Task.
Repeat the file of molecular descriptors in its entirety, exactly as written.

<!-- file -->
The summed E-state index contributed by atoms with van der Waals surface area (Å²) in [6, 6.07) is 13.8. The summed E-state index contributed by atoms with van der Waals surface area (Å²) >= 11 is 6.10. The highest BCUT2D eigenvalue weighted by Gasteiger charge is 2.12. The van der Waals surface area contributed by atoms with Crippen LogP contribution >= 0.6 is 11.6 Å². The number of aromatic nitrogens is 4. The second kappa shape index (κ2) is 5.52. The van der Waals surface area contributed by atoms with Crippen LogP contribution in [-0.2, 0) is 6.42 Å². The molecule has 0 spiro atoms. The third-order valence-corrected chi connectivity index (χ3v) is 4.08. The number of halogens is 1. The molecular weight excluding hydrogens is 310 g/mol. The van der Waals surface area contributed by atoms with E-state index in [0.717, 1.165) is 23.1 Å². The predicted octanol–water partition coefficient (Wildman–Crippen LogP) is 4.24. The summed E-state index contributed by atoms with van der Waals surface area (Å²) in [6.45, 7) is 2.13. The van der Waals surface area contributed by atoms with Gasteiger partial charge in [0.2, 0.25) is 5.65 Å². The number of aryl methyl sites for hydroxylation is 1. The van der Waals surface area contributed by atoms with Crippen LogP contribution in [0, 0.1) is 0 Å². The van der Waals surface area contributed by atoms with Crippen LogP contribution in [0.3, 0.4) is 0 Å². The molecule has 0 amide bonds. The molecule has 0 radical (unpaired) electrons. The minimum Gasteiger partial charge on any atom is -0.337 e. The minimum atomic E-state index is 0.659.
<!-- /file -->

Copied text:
The summed E-state index contributed by atoms with van der Waals surface area (Å²) in [6, 6.07) is 13.8. The summed E-state index contributed by atoms with van der Waals surface area (Å²) >= 11 is 6.10. The highest BCUT2D eigenvalue weighted by Gasteiger charge is 2.12. The van der Waals surface area contributed by atoms with Crippen LogP contribution >= 0.6 is 11.6 Å². The number of aromatic nitrogens is 4. The second kappa shape index (κ2) is 5.52. The van der Waals surface area contributed by atoms with Crippen LogP contribution in [-0.2, 0) is 6.42 Å². The molecule has 0 spiro atoms. The third-order valence-corrected chi connectivity index (χ3v) is 4.08. The number of halogens is 1. The molecular weight excluding hydrogens is 310 g/mol. The van der Waals surface area contributed by atoms with E-state index in [0.717, 1.165) is 23.1 Å². The predicted octanol–water partition coefficient (Wildman–Crippen LogP) is 4.24. The summed E-state index contributed by atoms with van der Waals surface area (Å²) in [6.45, 7) is 2.13. The van der Waals surface area contributed by atoms with Gasteiger partial charge in [0.2, 0.25) is 5.65 Å². The number of aryl methyl sites for hydroxylation is 1. The van der Waals surface area contributed by atoms with Crippen LogP contribution in [0, 0.1) is 0 Å². The van der Waals surface area contributed by atoms with Crippen LogP contribution in [0.3, 0.4) is 0 Å². The molecule has 0 amide bonds. The molecule has 0 radical (unpaired) electrons. The minimum Gasteiger partial charge on any atom is -0.337 e. The minimum atomic E-state index is 0.659.